I could wax on forever about why I love it so, and why I think it's so great. Yes, as an adult I'm not blind to its flaws, but since seeing it on transmission at 9 years old my memories of Mr Sin, and the Tong, and the magic tricks, and Mr Sin, and the giant rats, and the masked man in the cellar , and Mr Sin, and a giant laser shooting dragon and.... well, you get the idea.

    You could add another 30 voting categories with yet more quotes and you still wouldn't have covered but a fraction.If Bob Holmes had never written a story before or since, he would still go down in history as one of the best DW writers ever. I wish I'd had chance to meet him and tell him so.
    Bazinga !

  11. #11
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    If it wasn't for the giant rat this would have got a perfect 10. So it's a 9 from me.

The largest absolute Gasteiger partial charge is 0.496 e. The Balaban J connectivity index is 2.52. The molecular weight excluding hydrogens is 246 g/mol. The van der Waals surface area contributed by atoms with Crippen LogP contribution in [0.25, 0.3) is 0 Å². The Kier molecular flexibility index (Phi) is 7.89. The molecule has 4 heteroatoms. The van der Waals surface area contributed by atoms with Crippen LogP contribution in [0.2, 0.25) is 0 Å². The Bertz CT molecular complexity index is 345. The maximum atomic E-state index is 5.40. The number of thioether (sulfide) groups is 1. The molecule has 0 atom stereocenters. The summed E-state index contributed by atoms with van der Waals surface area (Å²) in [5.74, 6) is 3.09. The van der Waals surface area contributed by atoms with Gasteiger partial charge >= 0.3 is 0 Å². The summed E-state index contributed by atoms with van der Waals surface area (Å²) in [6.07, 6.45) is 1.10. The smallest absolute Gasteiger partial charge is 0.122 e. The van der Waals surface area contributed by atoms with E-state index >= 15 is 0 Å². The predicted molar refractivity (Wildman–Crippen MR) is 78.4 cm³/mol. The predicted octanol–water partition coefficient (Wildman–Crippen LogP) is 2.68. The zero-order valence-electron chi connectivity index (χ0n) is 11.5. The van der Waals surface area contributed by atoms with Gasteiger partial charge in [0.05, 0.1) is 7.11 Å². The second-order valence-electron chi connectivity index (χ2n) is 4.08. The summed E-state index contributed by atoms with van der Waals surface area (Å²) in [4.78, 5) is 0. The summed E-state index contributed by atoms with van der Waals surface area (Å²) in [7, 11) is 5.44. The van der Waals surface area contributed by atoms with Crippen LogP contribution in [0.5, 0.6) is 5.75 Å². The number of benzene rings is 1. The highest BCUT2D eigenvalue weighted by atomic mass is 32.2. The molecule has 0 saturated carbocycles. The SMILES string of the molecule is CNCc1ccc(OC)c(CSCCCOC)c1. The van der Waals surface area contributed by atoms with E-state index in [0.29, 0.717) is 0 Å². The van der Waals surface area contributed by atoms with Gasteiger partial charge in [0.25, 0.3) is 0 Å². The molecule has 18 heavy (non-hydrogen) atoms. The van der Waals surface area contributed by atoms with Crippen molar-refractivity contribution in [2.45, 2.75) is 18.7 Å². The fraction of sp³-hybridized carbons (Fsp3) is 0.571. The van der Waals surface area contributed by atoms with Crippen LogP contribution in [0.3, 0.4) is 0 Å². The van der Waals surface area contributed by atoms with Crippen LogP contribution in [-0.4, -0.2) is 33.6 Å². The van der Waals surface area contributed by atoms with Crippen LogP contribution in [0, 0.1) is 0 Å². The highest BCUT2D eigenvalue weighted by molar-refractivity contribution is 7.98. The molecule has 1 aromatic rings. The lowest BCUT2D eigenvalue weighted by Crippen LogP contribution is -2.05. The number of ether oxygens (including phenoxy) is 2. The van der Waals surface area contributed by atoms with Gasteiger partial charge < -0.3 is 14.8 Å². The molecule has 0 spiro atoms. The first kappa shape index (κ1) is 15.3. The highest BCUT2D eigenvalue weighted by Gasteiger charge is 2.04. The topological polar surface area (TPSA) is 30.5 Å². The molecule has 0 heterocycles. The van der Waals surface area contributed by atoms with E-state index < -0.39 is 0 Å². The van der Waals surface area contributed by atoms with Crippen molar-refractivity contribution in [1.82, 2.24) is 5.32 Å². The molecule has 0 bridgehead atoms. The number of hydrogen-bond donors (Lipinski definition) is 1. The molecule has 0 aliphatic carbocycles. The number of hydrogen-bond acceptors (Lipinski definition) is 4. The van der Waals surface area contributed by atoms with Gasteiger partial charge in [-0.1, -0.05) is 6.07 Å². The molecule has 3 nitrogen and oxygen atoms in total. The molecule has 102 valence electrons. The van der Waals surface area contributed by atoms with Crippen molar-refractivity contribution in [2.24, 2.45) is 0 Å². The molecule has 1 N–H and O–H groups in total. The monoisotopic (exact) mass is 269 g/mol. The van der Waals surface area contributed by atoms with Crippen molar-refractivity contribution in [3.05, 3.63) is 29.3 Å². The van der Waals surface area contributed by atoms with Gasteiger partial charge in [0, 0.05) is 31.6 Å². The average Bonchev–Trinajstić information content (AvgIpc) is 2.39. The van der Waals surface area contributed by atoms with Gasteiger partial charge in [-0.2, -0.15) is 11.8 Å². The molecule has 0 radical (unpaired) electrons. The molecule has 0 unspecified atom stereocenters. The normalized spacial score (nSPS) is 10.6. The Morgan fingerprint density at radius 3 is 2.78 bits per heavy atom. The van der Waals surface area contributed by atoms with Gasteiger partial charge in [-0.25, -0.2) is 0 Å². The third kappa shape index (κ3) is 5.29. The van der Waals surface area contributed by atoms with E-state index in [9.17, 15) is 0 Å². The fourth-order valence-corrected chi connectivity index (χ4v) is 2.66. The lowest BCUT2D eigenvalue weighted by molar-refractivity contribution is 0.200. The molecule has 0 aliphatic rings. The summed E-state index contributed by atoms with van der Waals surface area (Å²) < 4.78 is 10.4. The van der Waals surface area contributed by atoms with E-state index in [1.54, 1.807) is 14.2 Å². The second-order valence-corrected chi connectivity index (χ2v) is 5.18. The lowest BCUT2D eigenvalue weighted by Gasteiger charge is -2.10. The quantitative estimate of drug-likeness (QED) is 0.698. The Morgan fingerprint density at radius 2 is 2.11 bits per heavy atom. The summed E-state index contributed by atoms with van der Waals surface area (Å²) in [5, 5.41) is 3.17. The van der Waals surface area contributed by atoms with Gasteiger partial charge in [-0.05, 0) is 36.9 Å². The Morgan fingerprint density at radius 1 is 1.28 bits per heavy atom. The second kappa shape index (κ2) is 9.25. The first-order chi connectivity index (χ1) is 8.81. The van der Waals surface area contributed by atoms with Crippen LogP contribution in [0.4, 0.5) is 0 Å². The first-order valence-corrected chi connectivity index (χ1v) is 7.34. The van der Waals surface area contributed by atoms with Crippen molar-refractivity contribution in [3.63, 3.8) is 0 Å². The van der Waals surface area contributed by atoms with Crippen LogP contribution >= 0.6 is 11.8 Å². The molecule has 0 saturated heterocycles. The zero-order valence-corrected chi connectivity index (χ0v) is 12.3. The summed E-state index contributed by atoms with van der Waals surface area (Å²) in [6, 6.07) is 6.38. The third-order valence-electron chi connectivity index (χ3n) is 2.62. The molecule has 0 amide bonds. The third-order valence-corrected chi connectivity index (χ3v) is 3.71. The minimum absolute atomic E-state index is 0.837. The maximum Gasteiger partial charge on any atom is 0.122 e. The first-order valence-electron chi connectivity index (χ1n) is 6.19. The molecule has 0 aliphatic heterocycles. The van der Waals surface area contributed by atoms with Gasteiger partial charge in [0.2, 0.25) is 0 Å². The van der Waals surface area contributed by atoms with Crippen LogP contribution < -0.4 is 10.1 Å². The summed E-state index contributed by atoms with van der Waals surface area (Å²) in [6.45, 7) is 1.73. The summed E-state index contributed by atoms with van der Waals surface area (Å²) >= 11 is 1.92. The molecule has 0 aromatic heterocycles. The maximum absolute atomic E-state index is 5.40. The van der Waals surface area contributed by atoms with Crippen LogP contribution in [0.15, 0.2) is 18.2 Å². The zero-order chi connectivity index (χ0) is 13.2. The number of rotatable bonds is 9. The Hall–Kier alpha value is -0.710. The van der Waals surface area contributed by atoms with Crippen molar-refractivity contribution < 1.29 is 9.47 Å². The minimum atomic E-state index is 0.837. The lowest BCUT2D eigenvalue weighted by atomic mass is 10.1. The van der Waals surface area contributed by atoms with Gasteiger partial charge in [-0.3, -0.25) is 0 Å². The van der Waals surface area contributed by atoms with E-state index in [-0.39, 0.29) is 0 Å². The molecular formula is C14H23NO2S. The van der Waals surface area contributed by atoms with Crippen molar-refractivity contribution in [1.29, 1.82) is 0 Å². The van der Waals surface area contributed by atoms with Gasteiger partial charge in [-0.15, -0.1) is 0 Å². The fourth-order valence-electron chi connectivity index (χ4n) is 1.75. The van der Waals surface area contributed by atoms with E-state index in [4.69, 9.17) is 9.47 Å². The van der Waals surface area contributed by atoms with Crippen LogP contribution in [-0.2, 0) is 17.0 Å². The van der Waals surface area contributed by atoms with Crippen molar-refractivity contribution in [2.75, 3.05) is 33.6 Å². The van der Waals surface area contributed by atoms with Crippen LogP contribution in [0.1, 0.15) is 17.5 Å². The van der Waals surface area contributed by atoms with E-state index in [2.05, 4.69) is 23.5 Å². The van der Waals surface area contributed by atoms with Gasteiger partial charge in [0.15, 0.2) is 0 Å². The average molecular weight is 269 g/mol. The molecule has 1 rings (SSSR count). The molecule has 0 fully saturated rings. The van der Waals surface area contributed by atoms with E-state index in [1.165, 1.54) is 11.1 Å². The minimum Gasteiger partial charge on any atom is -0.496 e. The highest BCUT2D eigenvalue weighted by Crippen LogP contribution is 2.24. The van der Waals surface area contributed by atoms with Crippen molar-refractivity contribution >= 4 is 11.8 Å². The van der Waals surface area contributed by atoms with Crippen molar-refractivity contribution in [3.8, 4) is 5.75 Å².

Iím being extremely clever up here and thereís no one to stand around looking impressed! Whatís the point in having you all?

  12. #12
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    I was one of the miserable sods who gave it a 9/10.

    Why?

    Well, the problem lies in that I didn't actually see this story until it's initial DVD release in 2003. By that time, I'd been a fan for 10 years. For six years of that, I'd had my father telling me how good a story it was. For the next two years, I'd had DWM telling me how good it was. For the final two, I'd been online and getting involved in fandom there - and everyone had been telling me how amazing Talons was.

    So by the time I actually saw it, I was expecting it to be the best story ever. And while many people will argue that, I didn't find it to be so, having found it over hyped. If I'd seen it without anyone telling me how amazingly good it was, like I did with Caves or Fenric, I may have had a different view.

    While many may not see this as a valid reason for knocking a point off what is undoubtedly an excellent production and story - bear in mind that it affected my enjoyment of it. And to an extent, it still does today.

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  13. #13
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    Just watched it. It's fabulous isn't it?